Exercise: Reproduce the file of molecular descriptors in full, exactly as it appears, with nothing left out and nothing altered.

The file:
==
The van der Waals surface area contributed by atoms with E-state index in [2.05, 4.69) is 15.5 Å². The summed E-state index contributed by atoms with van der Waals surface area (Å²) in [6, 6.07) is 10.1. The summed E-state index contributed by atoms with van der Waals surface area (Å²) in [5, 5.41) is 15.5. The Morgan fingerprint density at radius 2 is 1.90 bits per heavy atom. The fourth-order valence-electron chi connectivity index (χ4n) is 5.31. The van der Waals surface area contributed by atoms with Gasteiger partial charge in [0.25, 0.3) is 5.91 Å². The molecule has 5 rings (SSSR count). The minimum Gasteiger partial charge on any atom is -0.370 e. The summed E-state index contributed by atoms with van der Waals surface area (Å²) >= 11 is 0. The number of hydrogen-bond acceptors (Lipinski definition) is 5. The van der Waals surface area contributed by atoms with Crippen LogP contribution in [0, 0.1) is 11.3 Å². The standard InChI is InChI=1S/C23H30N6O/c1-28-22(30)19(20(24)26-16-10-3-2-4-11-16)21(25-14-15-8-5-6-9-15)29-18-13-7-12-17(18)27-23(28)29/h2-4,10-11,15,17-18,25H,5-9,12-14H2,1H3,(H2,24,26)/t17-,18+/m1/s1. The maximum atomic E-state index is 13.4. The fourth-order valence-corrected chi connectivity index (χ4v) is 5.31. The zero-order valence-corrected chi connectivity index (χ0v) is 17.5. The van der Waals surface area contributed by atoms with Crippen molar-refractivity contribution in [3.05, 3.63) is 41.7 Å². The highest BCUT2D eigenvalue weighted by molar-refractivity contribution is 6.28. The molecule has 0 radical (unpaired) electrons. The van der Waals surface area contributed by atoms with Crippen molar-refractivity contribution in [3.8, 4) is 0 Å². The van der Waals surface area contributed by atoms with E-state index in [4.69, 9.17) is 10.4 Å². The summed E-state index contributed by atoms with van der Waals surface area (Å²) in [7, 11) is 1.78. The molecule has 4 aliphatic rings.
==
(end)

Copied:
The van der Waals surface area contributed by atoms with E-state index in [2.05, 4.69) is 15.5 Å². The summed E-state index contributed by atoms with van der Waals surface area (Å²) in [6, 6.07) is 10.1. The summed E-state index contributed by atoms with van der Waals surface area (Å²) in [5, 5.41) is 15.5. The Morgan fingerprint density at radius 2 is 1.90 bits per heavy atom. The fourth-order valence-electron chi connectivity index (χ4n) is 5.31. The van der Waals surface area contributed by atoms with Gasteiger partial charge in [0.25, 0.3) is 5.91 Å². The molecule has 5 rings (SSSR count). The minimum Gasteiger partial charge on any atom is -0.370 e. The summed E-state index contributed by atoms with van der Waals surface area (Å²) >= 11 is 0. The number of hydrogen-bond acceptors (Lipinski definition) is 5. The van der Waals surface area contributed by atoms with Crippen LogP contribution in [0, 0.1) is 11.3 Å². The standard InChI is InChI=1S/C23H30N6O/c1-28-22(30)19(20(24)26-16-10-3-2-4-11-16)21(25-14-15-8-5-6-9-15)29-18-13-7-12-17(18)27-23(28)29/h2-4,10-11,15,17-18,25H,5-9,12-14H2,1H3,(H2,24,26)/t17-,18+/m1/s1. The maximum atomic E-state index is 13.4. The fourth-order valence-corrected chi connectivity index (χ4v) is 5.31. The zero-order valence-corrected chi connectivity index (χ0v) is 17.5. The van der Waals surface area contributed by atoms with Crippen molar-refractivity contribution in [3.05, 3.63) is 41.7 Å². The highest BCUT2D eigenvalue weighted by molar-refractivity contribution is 6.28. The molecule has 0 radical (unpaired) electrons. The van der Waals surface area contributed by atoms with Crippen molar-refractivity contribution in [3.8, 4) is 0 Å². The van der Waals surface area contributed by atoms with E-state index in [4.69, 9.17) is 10.4 Å². The summed E-state index contributed by atoms with van der Waals surface area (Å²) in [7, 11) is 1.78. The molecule has 4 aliphatic rings.